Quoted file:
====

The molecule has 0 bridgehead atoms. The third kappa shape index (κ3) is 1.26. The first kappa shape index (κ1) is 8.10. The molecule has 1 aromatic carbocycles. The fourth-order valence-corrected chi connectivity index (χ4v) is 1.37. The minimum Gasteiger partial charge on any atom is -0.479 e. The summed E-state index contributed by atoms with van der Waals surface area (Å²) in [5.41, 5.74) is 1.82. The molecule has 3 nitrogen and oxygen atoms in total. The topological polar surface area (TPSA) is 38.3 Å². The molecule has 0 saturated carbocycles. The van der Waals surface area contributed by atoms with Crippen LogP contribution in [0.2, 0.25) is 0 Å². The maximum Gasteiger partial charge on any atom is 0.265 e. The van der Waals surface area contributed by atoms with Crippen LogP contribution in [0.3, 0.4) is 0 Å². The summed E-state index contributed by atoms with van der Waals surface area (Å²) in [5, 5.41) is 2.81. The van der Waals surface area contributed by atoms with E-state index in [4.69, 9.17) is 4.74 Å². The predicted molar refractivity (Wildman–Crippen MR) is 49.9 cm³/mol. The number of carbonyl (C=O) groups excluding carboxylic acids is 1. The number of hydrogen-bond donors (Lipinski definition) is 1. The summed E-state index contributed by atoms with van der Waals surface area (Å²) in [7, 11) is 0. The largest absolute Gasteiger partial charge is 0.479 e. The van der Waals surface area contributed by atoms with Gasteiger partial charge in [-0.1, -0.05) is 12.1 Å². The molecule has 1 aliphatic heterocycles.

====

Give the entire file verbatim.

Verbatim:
The molecule has 0 bridgehead atoms. The third kappa shape index (κ3) is 1.26. The first kappa shape index (κ1) is 8.10. The molecule has 1 aromatic carbocycles. The fourth-order valence-corrected chi connectivity index (χ4v) is 1.37. The minimum Gasteiger partial charge on any atom is -0.479 e. The summed E-state index contributed by atoms with van der Waals surface area (Å²) in [5.41, 5.74) is 1.82. The molecule has 3 nitrogen and oxygen atoms in total. The topological polar surface area (TPSA) is 38.3 Å². The molecule has 0 saturated carbocycles. The van der Waals surface area contributed by atoms with Crippen LogP contribution in [0.2, 0.25) is 0 Å². The maximum Gasteiger partial charge on any atom is 0.265 e. The van der Waals surface area contributed by atoms with Crippen LogP contribution in [0.3, 0.4) is 0 Å². The summed E-state index contributed by atoms with van der Waals surface area (Å²) in [5, 5.41) is 2.81. The van der Waals surface area contributed by atoms with E-state index in [4.69, 9.17) is 4.74 Å². The predicted molar refractivity (Wildman–Crippen MR) is 49.9 cm³/mol. The number of carbonyl (C=O) groups excluding carboxylic acids is 1. The number of hydrogen-bond donors (Lipinski definition) is 1. The summed E-state index contributed by atoms with van der Waals surface area (Å²) in [7, 11) is 0. The largest absolute Gasteiger partial charge is 0.479 e. The van der Waals surface area contributed by atoms with Gasteiger partial charge in [-0.1, -0.05) is 12.1 Å². The molecule has 1 aliphatic heterocycles.